New Jersey
Please confirm your location

so that we can provide you with the
educational products for your state.

Continue
Triumph Learning Isider

I guess there was a time when my forefathers would run into problems, and they had to solve these issues themselves. Like, let’s say my great, great, great grandfather’s fence became damaged in a cataclysmic storm and his cows were at risk of being eaten by predatory wolves with an affinity for grass-fed organic beef. What did he do?

He probably fixed the fence.

What would, moi, his great, great, great grandson do?

I’d call a fence fixer. And without shame, too.

I simply don’t have the time or the wherewithal to go fix my own fence. (Plus, I shop at Whole Foods for grass-fed organic beef.)

Indeed, my great, great, great grandfather might be rolling over in his grave at the notion that his kinfolk won’t grab some tools and solve the problem himself. But I don’t see it as a matter worth getting anyone’s dander up about.

Big point: I outsource where prior generations didn’t. And while it might cause consternation in the hearts of the elders, it doesn’t rankle me one bit. As The Who would say, “I’m talkin’ bout my generation.”

Now, let’s talk about our students’ generation: When I ask youngin’z about dates of historical importance, moments of nation-shaping salience, tremendously significant touch-n-go incidents that underpin the modern foundations of all that we say and do as modern Americans, what’s their response?

Y U askin me? Jst google it. (They even talk in text these days.)

This is where I get self-righteous. Not remembering the exact date of when, say, The Declaration of Independence was signed (that would be July 4, 1776—it’s why we have the holiday with hot dogs and fireworks, dude) is, I admit, not too big of a deal. 7-4-1776 is really just rote memorization. Understanding the significance that the event had on the way we conduct society today, though—and how our society will continue to conduct itself in the future—is fairly important.

“But I can Google that, too,” is what I hear in response as well. Sure, this is also true. Google provides pages and pages of thoughts, opinions, and ideas on the subject of interpreting the Declaration of Independence and extensive analysis on what ratifying the Constitution meant—and still means—today. From the left, right, and center, scores of erudite ideas as authored by scholars, people who are well versed in the nuances, claims, and counter-claims have weighed in on the matter.

“So why do I need to swim in these waters?” asks the modern kid.

This is when I go into diatribe mode about not outsourcing to Google when you should be able to think for yourself. The importance of being able to fix your own fence instead of merely outsourcing the issue…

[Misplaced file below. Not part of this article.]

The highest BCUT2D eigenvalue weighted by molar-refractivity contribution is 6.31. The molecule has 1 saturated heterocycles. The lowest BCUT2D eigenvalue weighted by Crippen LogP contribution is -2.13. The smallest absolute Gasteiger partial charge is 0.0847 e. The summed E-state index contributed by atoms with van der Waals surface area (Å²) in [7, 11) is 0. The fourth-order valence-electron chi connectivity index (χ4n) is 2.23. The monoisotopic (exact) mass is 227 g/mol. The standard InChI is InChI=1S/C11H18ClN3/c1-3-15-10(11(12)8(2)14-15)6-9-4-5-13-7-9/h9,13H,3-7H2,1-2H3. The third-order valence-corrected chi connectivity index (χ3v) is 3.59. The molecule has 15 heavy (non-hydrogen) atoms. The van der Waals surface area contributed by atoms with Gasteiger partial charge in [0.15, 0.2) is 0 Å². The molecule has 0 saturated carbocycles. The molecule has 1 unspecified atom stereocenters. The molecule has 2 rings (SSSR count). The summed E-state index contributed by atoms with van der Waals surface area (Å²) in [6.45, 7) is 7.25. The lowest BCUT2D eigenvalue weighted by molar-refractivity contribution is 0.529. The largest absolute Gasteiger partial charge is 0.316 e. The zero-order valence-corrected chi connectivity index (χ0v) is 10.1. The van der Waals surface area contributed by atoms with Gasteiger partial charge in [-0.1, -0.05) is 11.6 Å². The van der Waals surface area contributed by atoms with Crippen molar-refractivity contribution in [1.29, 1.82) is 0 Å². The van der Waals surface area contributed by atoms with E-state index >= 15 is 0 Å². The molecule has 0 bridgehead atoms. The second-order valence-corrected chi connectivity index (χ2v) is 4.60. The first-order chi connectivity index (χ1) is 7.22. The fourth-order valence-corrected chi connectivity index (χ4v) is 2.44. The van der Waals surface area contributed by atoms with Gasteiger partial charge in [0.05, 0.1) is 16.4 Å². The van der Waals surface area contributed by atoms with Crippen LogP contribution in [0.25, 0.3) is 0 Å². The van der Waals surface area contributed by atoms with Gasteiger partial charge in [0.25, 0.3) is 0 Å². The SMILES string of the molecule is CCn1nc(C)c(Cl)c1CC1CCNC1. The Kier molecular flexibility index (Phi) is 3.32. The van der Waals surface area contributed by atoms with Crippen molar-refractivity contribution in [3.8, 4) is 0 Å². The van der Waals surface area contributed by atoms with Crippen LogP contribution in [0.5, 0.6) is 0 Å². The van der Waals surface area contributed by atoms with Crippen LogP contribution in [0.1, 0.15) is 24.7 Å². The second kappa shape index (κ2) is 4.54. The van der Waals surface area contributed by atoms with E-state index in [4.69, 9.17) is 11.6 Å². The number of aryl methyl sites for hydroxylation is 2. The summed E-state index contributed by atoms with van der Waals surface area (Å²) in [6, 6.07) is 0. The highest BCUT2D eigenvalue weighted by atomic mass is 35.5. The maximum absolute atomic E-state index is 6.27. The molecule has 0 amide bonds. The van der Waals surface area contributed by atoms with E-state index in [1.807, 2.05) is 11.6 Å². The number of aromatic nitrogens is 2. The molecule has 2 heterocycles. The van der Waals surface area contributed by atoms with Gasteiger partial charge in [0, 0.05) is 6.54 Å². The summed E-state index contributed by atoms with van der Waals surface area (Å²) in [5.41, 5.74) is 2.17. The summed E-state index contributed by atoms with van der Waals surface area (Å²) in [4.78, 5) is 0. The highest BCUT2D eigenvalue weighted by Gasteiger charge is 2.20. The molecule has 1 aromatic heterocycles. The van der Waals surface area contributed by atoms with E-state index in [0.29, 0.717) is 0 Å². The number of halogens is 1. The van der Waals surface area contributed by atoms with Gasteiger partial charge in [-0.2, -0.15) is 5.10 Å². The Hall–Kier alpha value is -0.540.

Whoa. Hold on there. Has what I think just happened really happened? Did I just turn into my great, great, great grandfather? I’m not even a member of the AARP yet. The argument looks a bit like this:

  • It doesn’t interest me to fix a fence.
  • It doesn’t interest me to reflect on the impact of the Declaration of Independence.
  • But what happens when you can’t find a fence fixer and you have to do the work for yourself or you’ll lose all your cows?
  • What happens when Google becomes inaccessible and you have to find the answers for yourself or you won’t be able to sustain our democracy?
  • But I am teaching you a skill you need to know.
  • But I am teaching you a skill you need to know.
  • There’s unquantifiable life value—especially in terms of self-sufficiency—to knowing how to make and fix things with your own two hands without having to turn to someone else to do the hard work for you.
  • There’s unquantifiable life value—especially in terms of self-sufficiency—to knowing how to think about things for yourself without having to turn to someone else’s thoughts to do the hard work for you.

Then, in a fit of frustration I exclaim, “YOU CAN’T COUNT ONLY ON GOOGLE!”

But yes, we can Google lots of stuff—if we are asking questions to which we already know the answers, that is. But if we’re asking questions to which the answers are not yet in hand (i.e. How do we eradicate cancer? Can we heal the damage to our planet that industrialization has wrought? Can peace on Earth be delivered to all in a manner which all people actually feel peaceful towards one another?) perhaps therein exists our answer.

The answer is literally in our collective pockets (presuming you own a smart phone). Yet…

  • The cure for the common cold? Can’t just Google it.
  • Smartly assessing teacher performance in the classroom in a manner that demonstrates fairness, efficacy and balance? Can’t Google this one, either.
  • Forecasting natural disasters in a way that can mean much less loss of life while also saving billions of dollars worth of property? Not on Google.  Yet.

My great, great, great grandfather might have been right for his time, but my own feeling is that he’s wrong for mine. Question: Is this now true for our generation of educators? Are we dwelling on kids knowing skills that society has already rendered passé? After all, in modern times, we plan on Google being here as much as we count on electricity being here, and I don’t hear anyone nagging kids to learn the art of candle making in case the lights go out.

The big question troubling me today: Can’t we, and should we, just outsource it?